### Entscheidungsproblem revisited

In §8, Turing eleg­antly proves that there can­not be any machine that, giv­en the S.D. of any oth­er machine, can decide if this machine is what he calls cir­cu­lar or circle-free, that is, if the machine can print its bin­ary num­ber ad infin­itum (circle-free), or it gets stuck in a mean­ing­less state (cir­cu­lar) 6. Immediately after, he proves that it’s actu­ally worse: there can­not be a machine that can determ­ine if anoth­er machine would even ever prints a giv­en sym­bol 7.

Finally, in §11 (although it needed cor­rec­tions a few months after), Turing goes on to prove that the Entscheidungsproblem has no solu­tion, by show­ing that “Corresponding to each com­put­ing machine $latex What has Turing given to us$ it we con­struct a for­mula $latex What has Turing given to us$ and we show that, if there is a gen­er­al meth­od for determ­in­ing wheth­er $latex What has Turing given to us$ is prov­able, then there is a gen­er­al meth­od for determ­in­ing wheth­er it ever prints 0″.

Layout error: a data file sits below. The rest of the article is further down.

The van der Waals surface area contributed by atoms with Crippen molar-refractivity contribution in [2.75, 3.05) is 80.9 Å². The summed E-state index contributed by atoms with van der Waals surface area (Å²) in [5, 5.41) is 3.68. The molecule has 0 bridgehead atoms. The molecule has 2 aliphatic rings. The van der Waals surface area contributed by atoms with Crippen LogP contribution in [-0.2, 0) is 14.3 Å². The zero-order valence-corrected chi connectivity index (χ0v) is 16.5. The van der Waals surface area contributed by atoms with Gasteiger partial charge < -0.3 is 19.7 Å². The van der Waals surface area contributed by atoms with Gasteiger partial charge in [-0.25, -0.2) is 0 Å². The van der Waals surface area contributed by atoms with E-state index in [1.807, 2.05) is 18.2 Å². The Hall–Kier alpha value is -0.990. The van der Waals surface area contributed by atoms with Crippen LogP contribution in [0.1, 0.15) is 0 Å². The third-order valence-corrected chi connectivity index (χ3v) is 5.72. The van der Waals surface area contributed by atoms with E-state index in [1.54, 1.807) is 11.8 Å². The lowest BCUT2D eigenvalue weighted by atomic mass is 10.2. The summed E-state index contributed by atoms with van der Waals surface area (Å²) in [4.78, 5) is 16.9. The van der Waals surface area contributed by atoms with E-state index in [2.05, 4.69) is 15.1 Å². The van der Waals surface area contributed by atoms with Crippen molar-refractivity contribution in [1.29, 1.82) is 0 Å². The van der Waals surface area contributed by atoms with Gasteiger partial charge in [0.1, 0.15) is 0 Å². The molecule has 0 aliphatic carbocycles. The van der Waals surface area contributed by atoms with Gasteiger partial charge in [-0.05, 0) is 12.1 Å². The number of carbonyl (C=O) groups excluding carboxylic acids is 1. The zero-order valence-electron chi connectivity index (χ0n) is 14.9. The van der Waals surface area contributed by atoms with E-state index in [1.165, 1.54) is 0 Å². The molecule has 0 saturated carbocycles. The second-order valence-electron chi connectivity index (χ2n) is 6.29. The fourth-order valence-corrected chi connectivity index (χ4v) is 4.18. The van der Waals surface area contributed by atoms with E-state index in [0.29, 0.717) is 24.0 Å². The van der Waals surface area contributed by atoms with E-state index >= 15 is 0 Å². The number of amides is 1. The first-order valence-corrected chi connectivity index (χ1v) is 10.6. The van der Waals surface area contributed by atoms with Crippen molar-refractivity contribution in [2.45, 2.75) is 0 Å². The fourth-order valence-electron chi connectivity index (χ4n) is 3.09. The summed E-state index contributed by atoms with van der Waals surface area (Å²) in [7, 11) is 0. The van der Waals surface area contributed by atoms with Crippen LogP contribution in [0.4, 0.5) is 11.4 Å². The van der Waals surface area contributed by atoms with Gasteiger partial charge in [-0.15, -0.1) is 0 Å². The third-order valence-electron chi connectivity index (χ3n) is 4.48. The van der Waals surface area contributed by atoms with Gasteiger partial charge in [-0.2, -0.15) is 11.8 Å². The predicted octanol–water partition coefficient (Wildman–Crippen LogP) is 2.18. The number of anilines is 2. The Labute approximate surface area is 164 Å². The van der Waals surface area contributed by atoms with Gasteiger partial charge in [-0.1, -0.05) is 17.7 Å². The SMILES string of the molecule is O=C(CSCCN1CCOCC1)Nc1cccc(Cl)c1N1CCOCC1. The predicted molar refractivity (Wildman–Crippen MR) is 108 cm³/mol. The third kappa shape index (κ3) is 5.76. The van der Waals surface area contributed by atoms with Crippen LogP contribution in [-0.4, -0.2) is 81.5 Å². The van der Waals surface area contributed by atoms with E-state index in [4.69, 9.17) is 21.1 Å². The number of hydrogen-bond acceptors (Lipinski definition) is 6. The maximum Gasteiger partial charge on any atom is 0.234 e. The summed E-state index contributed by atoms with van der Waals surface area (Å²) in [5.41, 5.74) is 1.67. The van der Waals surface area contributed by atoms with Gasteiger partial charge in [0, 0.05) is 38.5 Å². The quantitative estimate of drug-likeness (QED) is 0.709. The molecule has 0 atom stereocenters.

### The Church-Turing thesis, or the “It’s all the same” thesis

At last, it must be remarked that in a fur­ther Appendix to the paper from a few months later, Turing gives one more import­ant step: he proves the equi­val­ence of his defin­i­tion of com­put­ab­il­ity with that of Church’s $latex What has Turing given to us$-defin­able, in what it came to be known later as the glor­i­ous Church-Turing thes­is: togeth­er with later research from Church, Rosser, and oth­ers, they proved that all sys­tems of com­pu­ta­tion developed where equi­val­ent, and they hypo­thes­ised that any oth­er sys­tem of com­pu­ta­tion will also be equi­val­ent. Such thes­is, although unproven, has so far stood the test of time, even in the advent of quantum com­put­ing. This is a top­ic you can truly expect me to come back to, it’s one of my favourites!

## Coming soon